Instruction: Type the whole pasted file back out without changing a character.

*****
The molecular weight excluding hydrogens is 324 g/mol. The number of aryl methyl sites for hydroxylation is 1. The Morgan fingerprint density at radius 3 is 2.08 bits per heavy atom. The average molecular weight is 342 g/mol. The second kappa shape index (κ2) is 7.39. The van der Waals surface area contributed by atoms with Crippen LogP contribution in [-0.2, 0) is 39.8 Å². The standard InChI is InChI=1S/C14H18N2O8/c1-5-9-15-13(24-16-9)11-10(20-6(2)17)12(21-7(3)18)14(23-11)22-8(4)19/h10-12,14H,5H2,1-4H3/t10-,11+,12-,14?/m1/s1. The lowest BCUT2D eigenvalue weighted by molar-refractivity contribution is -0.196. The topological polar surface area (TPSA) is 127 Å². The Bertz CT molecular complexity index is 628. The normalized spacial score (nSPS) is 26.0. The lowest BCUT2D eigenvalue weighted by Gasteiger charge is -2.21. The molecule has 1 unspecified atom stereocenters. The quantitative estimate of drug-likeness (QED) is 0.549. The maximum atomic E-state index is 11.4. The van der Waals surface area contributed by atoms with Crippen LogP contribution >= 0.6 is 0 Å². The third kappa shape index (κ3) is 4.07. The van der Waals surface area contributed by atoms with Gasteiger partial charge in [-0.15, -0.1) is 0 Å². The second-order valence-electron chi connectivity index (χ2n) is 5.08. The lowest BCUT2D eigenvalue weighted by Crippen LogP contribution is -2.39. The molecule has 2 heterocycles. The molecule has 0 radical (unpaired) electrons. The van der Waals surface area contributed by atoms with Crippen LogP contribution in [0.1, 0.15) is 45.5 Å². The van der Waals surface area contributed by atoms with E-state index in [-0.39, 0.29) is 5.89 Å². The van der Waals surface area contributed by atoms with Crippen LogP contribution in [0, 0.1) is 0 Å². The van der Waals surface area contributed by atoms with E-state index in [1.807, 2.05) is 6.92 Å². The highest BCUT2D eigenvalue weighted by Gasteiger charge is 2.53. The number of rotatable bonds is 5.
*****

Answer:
The molecular weight excluding hydrogens is 324 g/mol. The number of aryl methyl sites for hydroxylation is 1. The Morgan fingerprint density at radius 3 is 2.08 bits per heavy atom. The average molecular weight is 342 g/mol. The second kappa shape index (κ2) is 7.39. The van der Waals surface area contributed by atoms with Crippen LogP contribution in [-0.2, 0) is 39.8 Å². The standard InChI is InChI=1S/C14H18N2O8/c1-5-9-15-13(24-16-9)11-10(20-6(2)17)12(21-7(3)18)14(23-11)22-8(4)19/h10-12,14H,5H2,1-4H3/t10-,11+,12-,14?/m1/s1. The lowest BCUT2D eigenvalue weighted by molar-refractivity contribution is -0.196. The topological polar surface area (TPSA) is 127 Å². The Bertz CT molecular complexity index is 628. The normalized spacial score (nSPS) is 26.0. The lowest BCUT2D eigenvalue weighted by Gasteiger charge is -2.21. The molecule has 1 unspecified atom stereocenters. The quantitative estimate of drug-likeness (QED) is 0.549. The maximum atomic E-state index is 11.4. The van der Waals surface area contributed by atoms with Crippen LogP contribution >= 0.6 is 0 Å². The third kappa shape index (κ3) is 4.07. The van der Waals surface area contributed by atoms with Gasteiger partial charge in [-0.15, -0.1) is 0 Å². The second-order valence-electron chi connectivity index (χ2n) is 5.08. The lowest BCUT2D eigenvalue weighted by Crippen LogP contribution is -2.39. The molecule has 2 heterocycles. The molecule has 0 radical (unpaired) electrons. The van der Waals surface area contributed by atoms with Crippen LogP contribution in [0.1, 0.15) is 45.5 Å². The van der Waals surface area contributed by atoms with E-state index in [-0.39, 0.29) is 5.89 Å². The van der Waals surface area contributed by atoms with Crippen LogP contribution in [0, 0.1) is 0 Å². The van der Waals surface area contributed by atoms with E-state index in [1.807, 2.05) is 6.92 Å². The highest BCUT2D eigenvalue weighted by Gasteiger charge is 2.53. The number of rotatable bonds is 5.